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2What is the meaning of 'Swift are Unicode correct and locale insensitive' in Swift's String document?What is the meaning of 'Swift are Unicode correct and locale insensitive' in Swift's String document?

What is the meaning of 'Swift are Unicode correct and locale insensitive' in Swift's String document?

Asked 11 months ago
2 answers

To expand on @matt's answer a little:

The Unicode Consortium maintains certain standards for interoperation of data, and one of the most well-known standards is the Unicode string standard. This standard defines a huge list of characters and their properties, along with rules for how those characters interact with one another. (Like Matt notes: letters, emoji, combining characters [letters with diacritics, like é, etc.)

Swift strings being "Unicode-correct" means that Swift strings conform to this Unicode standard, offering the same characters, rules, and interactions as any other string implementation which conforms to the same standard. These days, being the main standard that many string implementations already conform to, this largely means that Swift strings will "just work" the way that you expect.

However, along with the character definitions, Unicode also defines many rules for how to perform certain common string actions, such as uppercasing and lowercasing strings, or sorting them. These rules can be very specific, and in many cases, depend entirely on context (e.g., the locale, or the language and region the text might belong to, or be displayed in). For instance:

  • Case conversion:
    • In English, the uppercase form of i ("LATIN SMALL LETTER I" in Unicode) is I ("LATIN CAPITAL LETTER I"), and vice versa
    • In Turkish, however, the uppercase form of i is actually İ ("LATIN CAPITAL LETTER I WITH DOT ABOVE"), and the lowercase form of I ("LATIN CAPITAL LETTER I") is ı ("LATIN SMALL LETTER DOTLESS I")
  • Collation (sorting):
    • In English, the letter Å ("LATIN CAPITAL LETTER A WITH RING ABOVE") is largely considered the same as the letter A ("LATIN CAPITAL LETTER A"), just with a modifier on it. Sorted in a list, words starting with Å would appear along with other A words, but before B words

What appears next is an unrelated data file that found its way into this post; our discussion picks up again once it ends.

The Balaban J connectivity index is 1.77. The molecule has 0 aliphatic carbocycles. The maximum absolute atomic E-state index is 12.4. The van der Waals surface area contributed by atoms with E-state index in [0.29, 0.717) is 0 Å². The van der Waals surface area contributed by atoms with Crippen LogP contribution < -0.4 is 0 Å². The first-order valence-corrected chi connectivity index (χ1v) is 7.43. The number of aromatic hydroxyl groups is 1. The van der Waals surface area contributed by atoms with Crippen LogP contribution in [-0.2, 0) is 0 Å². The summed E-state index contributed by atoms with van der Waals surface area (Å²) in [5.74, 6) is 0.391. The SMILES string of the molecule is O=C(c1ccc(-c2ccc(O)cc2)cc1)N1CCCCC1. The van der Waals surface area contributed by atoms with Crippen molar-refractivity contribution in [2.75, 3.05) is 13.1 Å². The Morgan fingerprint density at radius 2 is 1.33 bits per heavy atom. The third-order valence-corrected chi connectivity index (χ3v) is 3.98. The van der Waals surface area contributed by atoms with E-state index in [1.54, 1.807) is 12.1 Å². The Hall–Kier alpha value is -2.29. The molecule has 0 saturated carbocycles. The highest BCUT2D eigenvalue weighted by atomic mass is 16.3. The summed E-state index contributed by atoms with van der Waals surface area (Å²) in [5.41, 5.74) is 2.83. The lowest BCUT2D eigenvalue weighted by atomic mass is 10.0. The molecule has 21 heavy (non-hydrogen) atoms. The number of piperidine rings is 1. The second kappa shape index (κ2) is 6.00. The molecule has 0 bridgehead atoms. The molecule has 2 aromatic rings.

• In certain Scandinavian languages, however, Å is its own letter, distinct from A. In Danish and Norwegian, Å comes at the end of the alphabet: ... X, Y, Z, Æ, Ø, Å. In Swedish and Finnish, the alphabet ends with: ... X, Y, Z, Å, Ä, Ö. For these languages, words starting with Å would come after Z words in a list

In order to perform many string operations in a way that makes sense to users in various languages, those operations need to be performed within the context of their language and locale.

In the context of the documentation's description, "locale-insensitive" means that Swift strings do not offer locale-specific rules like these, and default to Unicode's default case conversion, case folding, and collation rules (effectively: English). So, in contexts where correct handling of these are needed (e.g. you are writing a localized app), you'll want to use the Foundation extensions to String methods which do take a Locale for correct handling:

among others.

Source: link


It basically just means that Swift strings are Unicode strings. A Swift string "character" is a character in a Unicode sense: a letter, an emoji, a combined letter-and-diacritic, whatever. A string can also be viewed not merely as a character sequence but as a sequence of UTF8, 16, or 32 code points. The "locale insensitive" stuff means they don't have a locale dependent encoding, as strings did in the bad old days before Unicode.

This is delightful but it has some downsides, most notably that strings qua character-sequence are not directly indexable by integers.

Source: link

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